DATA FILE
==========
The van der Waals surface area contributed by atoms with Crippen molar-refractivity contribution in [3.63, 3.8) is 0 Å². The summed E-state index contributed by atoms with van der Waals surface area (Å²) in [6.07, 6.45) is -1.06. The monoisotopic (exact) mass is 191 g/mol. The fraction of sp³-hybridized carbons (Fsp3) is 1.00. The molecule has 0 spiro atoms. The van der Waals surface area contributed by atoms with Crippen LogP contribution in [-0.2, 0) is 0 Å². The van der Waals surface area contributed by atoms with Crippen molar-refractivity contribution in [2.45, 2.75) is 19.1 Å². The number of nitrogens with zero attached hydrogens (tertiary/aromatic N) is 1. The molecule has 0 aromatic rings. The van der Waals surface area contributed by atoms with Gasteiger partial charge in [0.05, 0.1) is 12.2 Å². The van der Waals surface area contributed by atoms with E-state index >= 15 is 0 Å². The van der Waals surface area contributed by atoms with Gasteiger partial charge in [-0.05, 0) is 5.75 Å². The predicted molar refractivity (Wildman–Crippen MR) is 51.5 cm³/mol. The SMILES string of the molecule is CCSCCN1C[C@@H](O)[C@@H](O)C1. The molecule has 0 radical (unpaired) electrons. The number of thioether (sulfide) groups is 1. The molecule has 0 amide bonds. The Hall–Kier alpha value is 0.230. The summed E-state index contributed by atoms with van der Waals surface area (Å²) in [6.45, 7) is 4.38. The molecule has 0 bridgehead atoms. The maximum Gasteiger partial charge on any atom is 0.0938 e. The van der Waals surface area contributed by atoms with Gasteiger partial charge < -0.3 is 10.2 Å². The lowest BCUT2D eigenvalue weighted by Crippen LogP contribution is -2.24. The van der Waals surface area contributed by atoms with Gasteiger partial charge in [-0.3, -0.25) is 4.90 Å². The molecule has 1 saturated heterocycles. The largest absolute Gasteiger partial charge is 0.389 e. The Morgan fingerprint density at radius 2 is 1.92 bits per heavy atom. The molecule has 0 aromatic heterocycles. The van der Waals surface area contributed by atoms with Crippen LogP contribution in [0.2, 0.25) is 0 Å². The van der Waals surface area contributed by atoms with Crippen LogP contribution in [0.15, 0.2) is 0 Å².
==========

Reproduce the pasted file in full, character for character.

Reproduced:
The van der Waals surface area contributed by atoms with Crippen molar-refractivity contribution in [3.63, 3.8) is 0 Å². The summed E-state index contributed by atoms with van der Waals surface area (Å²) in [6.07, 6.45) is -1.06. The monoisotopic (exact) mass is 191 g/mol. The fraction of sp³-hybridized carbons (Fsp3) is 1.00. The molecule has 0 spiro atoms. The van der Waals surface area contributed by atoms with Crippen LogP contribution in [-0.2, 0) is 0 Å². The van der Waals surface area contributed by atoms with Crippen molar-refractivity contribution in [2.45, 2.75) is 19.1 Å². The number of nitrogens with zero attached hydrogens (tertiary/aromatic N) is 1. The molecule has 0 aromatic rings. The van der Waals surface area contributed by atoms with Gasteiger partial charge in [0.05, 0.1) is 12.2 Å². The van der Waals surface area contributed by atoms with E-state index >= 15 is 0 Å². The van der Waals surface area contributed by atoms with Gasteiger partial charge in [-0.05, 0) is 5.75 Å². The predicted molar refractivity (Wildman–Crippen MR) is 51.5 cm³/mol. The SMILES string of the molecule is CCSCCN1C[C@@H](O)[C@@H](O)C1. The molecule has 0 radical (unpaired) electrons. The number of thioether (sulfide) groups is 1. The molecule has 0 amide bonds. The Hall–Kier alpha value is 0.230. The summed E-state index contributed by atoms with van der Waals surface area (Å²) in [6.45, 7) is 4.38. The molecule has 0 bridgehead atoms. The maximum Gasteiger partial charge on any atom is 0.0938 e. The van der Waals surface area contributed by atoms with Gasteiger partial charge < -0.3 is 10.2 Å². The lowest BCUT2D eigenvalue weighted by Crippen LogP contribution is -2.24. The van der Waals surface area contributed by atoms with Gasteiger partial charge in [-0.3, -0.25) is 4.90 Å². The molecule has 1 saturated heterocycles. The largest absolute Gasteiger partial charge is 0.389 e. The Morgan fingerprint density at radius 2 is 1.92 bits per heavy atom. The molecule has 0 aromatic heterocycles. The van der Waals surface area contributed by atoms with Crippen LogP contribution in [0.2, 0.25) is 0 Å². The van der Waals surface area contributed by atoms with Crippen LogP contribution in [0.15, 0.2) is 0 Å².